United States District Court, D. Massachusetts
John J. Walsh, Jr. ex rel. National Labor Relations Board, Petitioner,
W.B. Mason Co., Inc., Respondent.
MEMORANDUM & ORDER
NATHANIEL M. GORTON UNITED STATES DISTRICT JUDGE.
National Labor Relations Board (“the Board”)
alleges that W.B. Mason Co., Inc. engaged in unfair labor
practices in response to a union organizing campaign by
Mason's employees in 2015, in violation of the National
Labor Relations Act (“NLRA”), 29 U.S.C. §
151, et seq.
before the Court is 1) petitioner's motion to decide the
temporary injunction on the administrative record and 2) its
motion for a temporary injunction, pursuant to § 10(j)
of the NLRA, pending final disposition of administrative
proceedings now before the Board.
Factual and Procedural Background
Walsh, Jr., Regional Director of Region 1 of the Board,
petitions the Court for a temporary injunction for and on
behalf of the Board. Respondent W.B. Mason Co., Inc. is a
company that sells and delivers office supplies and related
products and services.
Board claims that W.B. Mason violated several provisions of
the NLRA by employing unfair labor practices when it
allegedly 1) interfered with the rights of its employees to
organize and bargain collectively, 2) discouraged membership
in the International Brotherhood of Teamsters, Local Union
No. 25 (“Local 25”) by discriminating with
respect to hiring, tenure and terms and conditions of
employment and 3) refused to bargain in good faith with Local
October, 2015, and June, 2016, Local 25 filed six
administrative complaints with the Board alleging that
respondent violated §§ 8(a)(1), (3) and (5) of the
NLRA. An Administrative Law Judge (“ALJ”) held a
hearing in June, 2016, on the consolidated complaints. On
November 4, 2016, the ALJ issued a decision concluding that
defendant had engaged in unfair labor practices in violation
of those provisions.
filed a complaint in this Court in September, 2016, alleging
multiple violations of the NLRA. It seeks a temporary
injunction under § 10(j) of the NLRA. Petitioner also
filed a motion to try the temporary injunction on the
administrative record. The Court heard oral argument on both
motions on October 25, 2016.
Petitioner's Motion to Try the Temporary Injunction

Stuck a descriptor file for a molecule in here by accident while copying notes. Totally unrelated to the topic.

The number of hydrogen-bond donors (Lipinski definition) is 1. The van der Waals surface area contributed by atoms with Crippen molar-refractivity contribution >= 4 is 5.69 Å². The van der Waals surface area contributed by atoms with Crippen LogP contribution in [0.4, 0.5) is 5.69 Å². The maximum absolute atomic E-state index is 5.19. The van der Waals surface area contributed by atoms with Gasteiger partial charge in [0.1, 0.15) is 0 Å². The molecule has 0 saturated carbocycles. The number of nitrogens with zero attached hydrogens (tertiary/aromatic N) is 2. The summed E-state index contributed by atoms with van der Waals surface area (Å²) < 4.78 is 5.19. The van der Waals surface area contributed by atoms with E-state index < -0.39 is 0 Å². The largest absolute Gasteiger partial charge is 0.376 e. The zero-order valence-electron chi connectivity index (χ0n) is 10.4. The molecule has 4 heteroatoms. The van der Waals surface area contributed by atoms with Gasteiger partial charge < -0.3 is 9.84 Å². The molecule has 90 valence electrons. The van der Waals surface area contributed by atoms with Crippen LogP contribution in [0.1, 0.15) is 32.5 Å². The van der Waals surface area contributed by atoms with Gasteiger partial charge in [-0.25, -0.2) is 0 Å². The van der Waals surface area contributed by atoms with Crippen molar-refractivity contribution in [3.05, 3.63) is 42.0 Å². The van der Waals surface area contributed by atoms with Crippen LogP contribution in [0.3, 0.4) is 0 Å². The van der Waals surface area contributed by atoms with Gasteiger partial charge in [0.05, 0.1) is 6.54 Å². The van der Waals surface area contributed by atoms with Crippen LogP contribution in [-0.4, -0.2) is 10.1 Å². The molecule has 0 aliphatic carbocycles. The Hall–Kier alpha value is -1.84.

on the Administrative Record
the Court will allow petitioner's motion to try the
temporary injunction on the administrative record.
Court's role in reviewing a § 10(j) petition is
limited to determining “whether contested factual
issues could ultimately be resolved by the Board in
favor” of petitioner. Fuchs ex rel. NLRB
v. Hood Indus., Inc., 590 F.2d 395, 397
(1st Cir. 1979). This Court is satisfied that it has enough
information in the extensive administrative record, including
the decision of the ALJ, to decide the merits of the §
10(j) petition. See id. The Court will therefore
allow the motion to try the temporary injunction on the
Petitioner's Motion for a Temporary
district court to grant a temporary injunction under §
10(j), the Board must establish 1) “reasonable
cause” that the respondent committed unlawful labor
practices and 2) that injunctive relief is “just and
proper.” Pye ex rel. NLRB v. Sullivan
Bros. Printers, 38 F.3d 58, 63 (1st Cir. 1994).
“Reasonable cause” requires that “the
Board's position is ‘fairly supported by the
evidence.'” Id. The “just and
proper” standard requires the Board to satisfy the
prerequisites for a preliminary injunction and show:
(1) A likelihood of success on the merits;
(2) The potential for irreparable injury in the absence of
(3) That such injury outweighs any harm preliminary relief
would inflict on the respondent; and
(4) That preliminary relief is in the public interest.
Court should not resolve contested issues of fact and should
defer to the Board's characterization of the facts as
long as it is “within the range of rationality.”
Rivera-Vega v. ConAgra, Inc., 70
F.3d 153, 158 (1st Cir. 1995) (quoting Maram v.
Universidad Interamericana de Puerto Rico, Inc., 722
F.2d 953, 958 (1st Cir. 1983)). Furthermore, the legal and
factual determinations of the ALJ are instructive to the
Court. Bloedorn v. Francisco Foods, Inc., 276 F.3d
270, 288 (7th Cir.2001).
opposition, respondent addresses only the “just and
proper” requirement. Accordingly, the Court will treat
petitioner's arguments for “reasonable cause”
as unopposed and will simply address the “just and
proper” prong of the test.
Strong Likelihood of Success
conceded at oral argument that it must show a strong
likelihood of success on the merits of its claims. See
Sullivan Bros. Printers, 38 F.3d at 63 (“When . .
. the interim relief sought by the Board ‘is
essentially the final relief sought, the likelihood of
success should be strong.'” (quoting Asseo
v. Pan Am. Grain Co. 805 F.2d 23, 29 (1st Cir.
1986)). Respondent generally contends that petitioner cannot
make such a showing because respondent has offered
legitimate, unrebutted business reasons for its conduct.
Termination of six employees
W.B. Mason contends the NLRB has not shown a strong
likelihood of success on the merits with respect to claims
arising from the termination of its six employees.
propriety of adverse employment actions are analyzed under
the Wright Line standard adopted by the United
States Supreme Court in NLRB v. Transp.
Mgmt. Corp., 462 U.S. 393, 395 (1983). Under that test,
the Board must first establish a prima facie case that an
employee's protected conduct was a motivating factor in
the employer's decision to take an adverse action.
Hosp. Cristo Redentor, Inc. v. NLRB, 488 F.3d 513,
518 (1st Cir. 2008). If the Board makes such a showing, the
burden shifts to the respondent to demonstrate that it would
have taken the same action in the absence of the
employee's protected activity. Id.